Take hedging of maize prices seriously

Maize producers who didn’t hedge some of their production earlier in the year when prices were still above R2 000/t, probably found it difficult to cover term debts over and above their production costs, according to Keneilwe Nailana, Standard Bank’s agribusiness manager.

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“This just emphasises the importance of locking in your prices. Farmers should take hedging seriously to avoid carry-over debt,” he told Farmer’s Weekly.

Maize producers should make use of the existing market mechanisms to ensure long-term sustainable and profitable production. They can, for instance, protect their businesses by hedging some of the crop with put options to secure a minimum price early in the season, with an opportunity to fix prices after the mid-summer drought if prices improve.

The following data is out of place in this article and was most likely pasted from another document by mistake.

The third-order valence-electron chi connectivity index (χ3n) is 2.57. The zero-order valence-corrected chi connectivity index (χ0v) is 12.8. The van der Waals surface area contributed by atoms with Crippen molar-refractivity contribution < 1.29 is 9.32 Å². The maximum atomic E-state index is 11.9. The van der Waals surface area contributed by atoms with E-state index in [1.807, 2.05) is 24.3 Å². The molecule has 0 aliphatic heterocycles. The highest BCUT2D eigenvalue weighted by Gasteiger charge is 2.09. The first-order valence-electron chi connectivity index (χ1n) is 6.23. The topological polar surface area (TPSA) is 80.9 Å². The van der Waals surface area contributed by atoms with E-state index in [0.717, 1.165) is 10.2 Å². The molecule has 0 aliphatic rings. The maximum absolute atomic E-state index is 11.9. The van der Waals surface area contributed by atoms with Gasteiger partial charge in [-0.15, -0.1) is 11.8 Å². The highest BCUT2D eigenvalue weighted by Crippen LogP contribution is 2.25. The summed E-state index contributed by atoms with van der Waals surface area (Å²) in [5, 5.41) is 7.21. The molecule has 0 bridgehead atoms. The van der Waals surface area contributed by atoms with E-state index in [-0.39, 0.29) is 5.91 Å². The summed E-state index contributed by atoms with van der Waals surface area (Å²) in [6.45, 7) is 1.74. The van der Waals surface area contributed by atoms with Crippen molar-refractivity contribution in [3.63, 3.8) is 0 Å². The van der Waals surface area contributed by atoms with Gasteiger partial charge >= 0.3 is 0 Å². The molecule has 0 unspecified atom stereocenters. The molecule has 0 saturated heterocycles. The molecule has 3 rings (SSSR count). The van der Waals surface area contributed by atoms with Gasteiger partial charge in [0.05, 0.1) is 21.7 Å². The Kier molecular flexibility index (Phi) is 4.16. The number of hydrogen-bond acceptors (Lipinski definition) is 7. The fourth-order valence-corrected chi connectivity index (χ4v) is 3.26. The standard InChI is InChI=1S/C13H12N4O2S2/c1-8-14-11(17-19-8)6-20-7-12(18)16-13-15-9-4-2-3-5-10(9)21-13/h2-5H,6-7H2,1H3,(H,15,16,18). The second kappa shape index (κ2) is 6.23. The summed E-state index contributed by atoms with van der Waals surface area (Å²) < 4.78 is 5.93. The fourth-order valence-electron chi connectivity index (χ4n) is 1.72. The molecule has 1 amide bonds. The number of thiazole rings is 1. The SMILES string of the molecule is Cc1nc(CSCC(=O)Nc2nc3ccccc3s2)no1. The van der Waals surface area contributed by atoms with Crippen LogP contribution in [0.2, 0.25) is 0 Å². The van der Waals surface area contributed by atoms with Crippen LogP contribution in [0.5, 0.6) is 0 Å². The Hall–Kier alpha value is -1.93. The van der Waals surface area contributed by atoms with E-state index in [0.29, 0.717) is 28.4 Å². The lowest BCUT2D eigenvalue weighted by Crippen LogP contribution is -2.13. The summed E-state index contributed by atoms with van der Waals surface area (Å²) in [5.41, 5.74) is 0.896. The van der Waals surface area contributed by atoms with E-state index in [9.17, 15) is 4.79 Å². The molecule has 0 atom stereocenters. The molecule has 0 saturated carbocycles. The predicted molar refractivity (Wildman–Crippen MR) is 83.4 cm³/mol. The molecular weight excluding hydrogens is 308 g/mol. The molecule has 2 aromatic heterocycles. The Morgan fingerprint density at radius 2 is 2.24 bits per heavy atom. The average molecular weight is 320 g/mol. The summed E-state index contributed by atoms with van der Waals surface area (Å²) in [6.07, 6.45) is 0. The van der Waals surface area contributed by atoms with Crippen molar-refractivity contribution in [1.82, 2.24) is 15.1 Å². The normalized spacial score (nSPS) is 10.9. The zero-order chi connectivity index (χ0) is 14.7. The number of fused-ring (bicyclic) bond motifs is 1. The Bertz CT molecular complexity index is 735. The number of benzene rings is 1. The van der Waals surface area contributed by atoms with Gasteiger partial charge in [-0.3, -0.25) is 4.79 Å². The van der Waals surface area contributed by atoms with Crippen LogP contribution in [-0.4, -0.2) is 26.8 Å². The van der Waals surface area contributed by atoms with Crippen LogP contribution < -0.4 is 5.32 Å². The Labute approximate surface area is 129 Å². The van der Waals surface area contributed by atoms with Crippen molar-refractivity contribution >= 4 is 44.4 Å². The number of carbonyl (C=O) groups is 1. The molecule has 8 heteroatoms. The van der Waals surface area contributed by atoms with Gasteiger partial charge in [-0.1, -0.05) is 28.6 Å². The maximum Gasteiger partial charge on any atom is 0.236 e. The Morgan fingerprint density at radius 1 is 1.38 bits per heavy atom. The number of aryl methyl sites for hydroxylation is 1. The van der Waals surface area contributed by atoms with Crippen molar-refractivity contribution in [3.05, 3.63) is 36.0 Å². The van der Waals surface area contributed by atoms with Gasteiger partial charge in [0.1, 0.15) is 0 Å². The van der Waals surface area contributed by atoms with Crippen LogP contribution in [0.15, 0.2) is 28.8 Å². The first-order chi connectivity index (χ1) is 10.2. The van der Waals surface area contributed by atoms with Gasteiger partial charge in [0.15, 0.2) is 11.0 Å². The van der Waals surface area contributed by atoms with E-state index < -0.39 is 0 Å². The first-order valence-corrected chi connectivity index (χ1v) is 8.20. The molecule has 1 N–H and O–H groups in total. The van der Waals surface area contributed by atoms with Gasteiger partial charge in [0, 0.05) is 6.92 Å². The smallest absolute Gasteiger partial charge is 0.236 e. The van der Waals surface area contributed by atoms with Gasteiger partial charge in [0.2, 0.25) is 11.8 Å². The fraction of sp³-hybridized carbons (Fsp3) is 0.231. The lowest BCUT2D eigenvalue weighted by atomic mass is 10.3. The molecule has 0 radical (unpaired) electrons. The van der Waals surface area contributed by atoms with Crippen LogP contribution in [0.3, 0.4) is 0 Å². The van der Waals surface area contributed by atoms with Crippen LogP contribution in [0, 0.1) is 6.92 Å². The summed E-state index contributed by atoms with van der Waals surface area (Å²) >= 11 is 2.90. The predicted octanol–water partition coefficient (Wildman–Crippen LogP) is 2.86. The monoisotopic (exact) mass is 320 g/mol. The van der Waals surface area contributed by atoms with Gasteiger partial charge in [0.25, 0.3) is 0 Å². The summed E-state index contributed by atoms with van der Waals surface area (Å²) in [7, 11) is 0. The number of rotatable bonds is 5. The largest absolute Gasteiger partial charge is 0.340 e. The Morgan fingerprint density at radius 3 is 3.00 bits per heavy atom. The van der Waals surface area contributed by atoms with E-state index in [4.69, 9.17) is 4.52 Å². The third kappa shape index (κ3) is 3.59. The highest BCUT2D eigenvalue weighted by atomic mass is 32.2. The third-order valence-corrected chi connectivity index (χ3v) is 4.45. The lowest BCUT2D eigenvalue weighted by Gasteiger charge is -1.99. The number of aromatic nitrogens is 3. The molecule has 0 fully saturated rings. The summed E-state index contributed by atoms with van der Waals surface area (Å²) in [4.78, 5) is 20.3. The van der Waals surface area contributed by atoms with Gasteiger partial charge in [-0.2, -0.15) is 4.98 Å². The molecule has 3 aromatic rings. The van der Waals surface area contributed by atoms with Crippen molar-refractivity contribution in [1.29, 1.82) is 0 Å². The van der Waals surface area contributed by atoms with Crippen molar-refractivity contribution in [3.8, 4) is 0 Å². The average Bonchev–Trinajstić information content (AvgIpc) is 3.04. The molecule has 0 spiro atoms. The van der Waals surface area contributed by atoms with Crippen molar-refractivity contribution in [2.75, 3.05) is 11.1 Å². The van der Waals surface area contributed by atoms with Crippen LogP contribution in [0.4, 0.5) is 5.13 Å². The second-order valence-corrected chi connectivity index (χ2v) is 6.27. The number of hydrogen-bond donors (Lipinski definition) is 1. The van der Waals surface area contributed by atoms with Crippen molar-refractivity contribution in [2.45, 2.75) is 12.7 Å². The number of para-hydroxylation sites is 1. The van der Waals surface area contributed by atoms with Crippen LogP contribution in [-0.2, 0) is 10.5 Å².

Buying a put option gives the farmer the right to sell the maize at a certain price, but not the obligation to exercise that right.
Considering that maize farmers are basically price takers, production cost is one thing they can influence to a certain degree to improve their margins. Farmers should consider less conventional farming methods and move to more environmentally friendly methods to reduce their production costs, said Nailana.

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